Recent Articles

AP Latin America desk photo editor Leslie Mazoch reflects on career covering the region

In 2001, American photojournalist Leslie Mazoch landed her dream job at the Associated Press (AP), one of the most well-known, international wire services. She moved to Venezuela to begin her career where for the next six years she would photograph financial, political and social issues in the Latin American country.

Radio Ambulante gains wider audience for Latin American stories by joining NPR as its first podcast in Spanish

Award-winning podcast Radio Ambulante, which uses audio storytelling to share reports and anecdotes from Spanish-speakers across the Americas, has been picked up by non-profit media organization NPR as the U.S. public radio network’s first Spanish-language podcast.

Violence, impunity and distrust make Veracruz one of the most dangerous places to be a journalist in Mexico

The Mexican state of Veracruz has proven to be one of the most dangerous places in the world for the press with 17 journalist homicides in the last six years. This year alone, three journalists have been killed in the state.

Attacks on journalists in Mexico are a symbol of a damaged democracy, says Carmen Aristegui

Carmen Aristegui, one of Mexico’s most well-known journalists, said her country “is experiencing a profound crisis in terms of human rights, including killings and disappearances of journalists and [other] people.”

Mexican governor of Veracruz resigns to face corruption charges; 17 journalists have died during his administration

Javier Duarte de Ochoa, governor of Veracruz, Mexico who has been the subject of widespread criticism for the high levels of violence against journalists in his state, has resigned from his position as he faces unrelated corruption charges.

Digitization could help Latin American public media out of current crisis (third and final article of series)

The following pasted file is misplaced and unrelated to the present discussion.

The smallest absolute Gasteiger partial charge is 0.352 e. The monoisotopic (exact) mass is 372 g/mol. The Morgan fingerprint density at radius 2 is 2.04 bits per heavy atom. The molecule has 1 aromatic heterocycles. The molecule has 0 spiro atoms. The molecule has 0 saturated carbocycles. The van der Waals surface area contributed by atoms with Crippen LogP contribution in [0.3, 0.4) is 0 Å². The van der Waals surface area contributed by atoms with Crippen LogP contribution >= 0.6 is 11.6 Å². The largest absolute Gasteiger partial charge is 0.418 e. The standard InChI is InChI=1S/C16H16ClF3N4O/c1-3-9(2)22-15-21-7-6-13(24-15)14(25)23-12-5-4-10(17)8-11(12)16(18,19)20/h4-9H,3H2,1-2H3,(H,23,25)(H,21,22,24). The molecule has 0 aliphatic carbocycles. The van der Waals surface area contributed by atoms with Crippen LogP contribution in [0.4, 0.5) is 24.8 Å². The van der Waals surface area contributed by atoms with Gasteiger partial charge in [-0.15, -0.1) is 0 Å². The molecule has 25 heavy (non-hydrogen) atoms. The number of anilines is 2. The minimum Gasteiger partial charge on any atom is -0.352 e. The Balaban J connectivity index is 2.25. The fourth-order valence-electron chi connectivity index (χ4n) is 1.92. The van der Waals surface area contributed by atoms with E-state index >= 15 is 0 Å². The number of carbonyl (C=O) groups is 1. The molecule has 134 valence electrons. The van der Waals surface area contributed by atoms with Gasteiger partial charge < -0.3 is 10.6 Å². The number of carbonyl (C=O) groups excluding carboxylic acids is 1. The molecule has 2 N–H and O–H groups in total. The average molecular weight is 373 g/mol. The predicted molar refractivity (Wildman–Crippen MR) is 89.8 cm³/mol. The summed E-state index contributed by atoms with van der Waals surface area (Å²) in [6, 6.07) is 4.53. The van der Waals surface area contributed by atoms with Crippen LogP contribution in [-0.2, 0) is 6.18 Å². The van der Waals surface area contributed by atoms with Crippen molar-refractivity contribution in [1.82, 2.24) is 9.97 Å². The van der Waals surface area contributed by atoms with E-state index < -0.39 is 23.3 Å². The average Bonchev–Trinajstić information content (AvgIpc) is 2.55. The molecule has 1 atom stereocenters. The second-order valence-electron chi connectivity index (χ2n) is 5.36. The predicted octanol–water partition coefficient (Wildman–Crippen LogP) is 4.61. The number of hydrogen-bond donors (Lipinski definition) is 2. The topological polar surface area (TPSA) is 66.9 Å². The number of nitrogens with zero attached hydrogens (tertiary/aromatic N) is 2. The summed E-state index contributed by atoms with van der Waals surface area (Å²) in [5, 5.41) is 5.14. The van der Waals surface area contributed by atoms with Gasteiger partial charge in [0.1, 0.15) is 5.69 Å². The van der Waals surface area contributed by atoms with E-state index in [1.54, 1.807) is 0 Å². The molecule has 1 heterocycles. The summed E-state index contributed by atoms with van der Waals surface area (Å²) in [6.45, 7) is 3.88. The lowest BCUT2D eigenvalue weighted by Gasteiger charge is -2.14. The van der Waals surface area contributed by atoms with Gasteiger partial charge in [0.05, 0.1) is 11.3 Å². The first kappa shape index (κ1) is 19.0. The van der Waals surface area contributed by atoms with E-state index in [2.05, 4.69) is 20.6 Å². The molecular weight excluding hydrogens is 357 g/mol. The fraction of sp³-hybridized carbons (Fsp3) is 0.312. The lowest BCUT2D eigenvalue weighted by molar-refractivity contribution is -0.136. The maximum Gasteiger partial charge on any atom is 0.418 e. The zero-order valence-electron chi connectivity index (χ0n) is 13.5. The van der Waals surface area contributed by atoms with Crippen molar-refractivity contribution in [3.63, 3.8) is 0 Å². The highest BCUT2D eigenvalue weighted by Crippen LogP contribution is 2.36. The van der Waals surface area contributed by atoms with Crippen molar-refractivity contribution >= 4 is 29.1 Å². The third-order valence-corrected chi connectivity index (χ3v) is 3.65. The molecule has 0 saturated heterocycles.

Public media in Latin America have a tradition of serving the government of the day rather than the citizens, and therefore, have gained low ratings and little credibility.

Does Latin America have "public media" or government media labeled "public"? (First article of a series)

The recent episode of government interference in the Brazilian Communications Company (EBC) has rekindled the debate about the need for independent systems of public media in Latin America, instead of traditional state-owned broadcast at the service of governments and ruling parties.

Peruvian judge overturns defamation conviction against journalist in case involving former president

The defamation conviction against a Peruvian journalist who was accused by former President Alan García Pérez has been overturned.

Freedom of expression organizations criticize Bolivian president’s criminal defamation suit against journalist

Freedom of expression organizations criticized the criminal defamation lawsuit that Bolivian President Evo Morales filed against journalist Humberto Vacaflor, winner of the 2016 Freedom Award from the National Association of Bolivian Journalists.

“Incidental news”: the new way that young people consume information

A new study on how young people in Argentina consume news reveals that this process is done haphazardly, mainly through cell phones, during free time and while immersed in the world of social networks. The consumption of news is “incidental” and old habits of searching for news on the computer, the television or print are being left behind.